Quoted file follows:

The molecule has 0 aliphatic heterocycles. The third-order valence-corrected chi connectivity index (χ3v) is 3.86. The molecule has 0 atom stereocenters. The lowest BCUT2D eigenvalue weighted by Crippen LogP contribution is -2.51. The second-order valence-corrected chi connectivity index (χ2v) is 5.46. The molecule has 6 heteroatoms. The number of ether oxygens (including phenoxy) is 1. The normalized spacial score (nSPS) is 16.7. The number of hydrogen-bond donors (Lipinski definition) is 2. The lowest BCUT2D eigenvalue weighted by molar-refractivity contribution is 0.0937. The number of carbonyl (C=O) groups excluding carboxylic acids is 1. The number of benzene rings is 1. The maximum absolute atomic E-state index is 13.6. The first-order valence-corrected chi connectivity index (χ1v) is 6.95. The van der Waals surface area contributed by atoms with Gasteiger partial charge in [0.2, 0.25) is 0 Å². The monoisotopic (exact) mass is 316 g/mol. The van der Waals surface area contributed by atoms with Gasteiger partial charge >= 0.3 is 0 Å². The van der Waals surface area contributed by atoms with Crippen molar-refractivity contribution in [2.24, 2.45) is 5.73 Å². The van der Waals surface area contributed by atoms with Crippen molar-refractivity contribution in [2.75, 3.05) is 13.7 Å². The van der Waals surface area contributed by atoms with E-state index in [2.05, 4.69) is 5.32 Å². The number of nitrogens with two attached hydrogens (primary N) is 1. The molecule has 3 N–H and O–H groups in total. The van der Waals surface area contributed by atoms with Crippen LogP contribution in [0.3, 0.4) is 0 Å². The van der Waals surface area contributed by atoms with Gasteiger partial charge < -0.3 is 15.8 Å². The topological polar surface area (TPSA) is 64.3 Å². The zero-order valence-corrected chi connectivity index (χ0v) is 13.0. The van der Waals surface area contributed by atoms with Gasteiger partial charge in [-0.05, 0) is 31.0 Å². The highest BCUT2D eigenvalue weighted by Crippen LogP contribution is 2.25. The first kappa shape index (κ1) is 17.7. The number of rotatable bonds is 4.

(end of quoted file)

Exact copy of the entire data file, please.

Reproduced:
The molecule has 0 aliphatic heterocycles. The third-order valence-corrected chi connectivity index (χ3v) is 3.86. The molecule has 0 atom stereocenters. The lowest BCUT2D eigenvalue weighted by Crippen LogP contribution is -2.51. The second-order valence-corrected chi connectivity index (χ2v) is 5.46. The molecule has 6 heteroatoms. The number of ether oxygens (including phenoxy) is 1. The normalized spacial score (nSPS) is 16.7. The number of hydrogen-bond donors (Lipinski definition) is 2. The lowest BCUT2D eigenvalue weighted by molar-refractivity contribution is 0.0937. The number of carbonyl (C=O) groups excluding carboxylic acids is 1. The number of benzene rings is 1. The maximum absolute atomic E-state index is 13.6. The first-order valence-corrected chi connectivity index (χ1v) is 6.95. The van der Waals surface area contributed by atoms with Gasteiger partial charge in [0.2, 0.25) is 0 Å². The monoisotopic (exact) mass is 316 g/mol. The van der Waals surface area contributed by atoms with Gasteiger partial charge >= 0.3 is 0 Å². The van der Waals surface area contributed by atoms with Crippen molar-refractivity contribution in [2.24, 2.45) is 5.73 Å². The van der Waals surface area contributed by atoms with Crippen molar-refractivity contribution in [2.75, 3.05) is 13.7 Å². The van der Waals surface area contributed by atoms with E-state index in [2.05, 4.69) is 5.32 Å². The number of nitrogens with two attached hydrogens (primary N) is 1. The molecule has 3 N–H and O–H groups in total. The van der Waals surface area contributed by atoms with Crippen LogP contribution in [0.3, 0.4) is 0 Å². The van der Waals surface area contributed by atoms with Gasteiger partial charge < -0.3 is 15.8 Å². The topological polar surface area (TPSA) is 64.3 Å². The zero-order valence-corrected chi connectivity index (χ0v) is 13.0. The van der Waals surface area contributed by atoms with Gasteiger partial charge in [-0.05, 0) is 31.0 Å². The highest BCUT2D eigenvalue weighted by Crippen LogP contribution is 2.25. The first kappa shape index (κ1) is 17.7. The number of rotatable bonds is 4.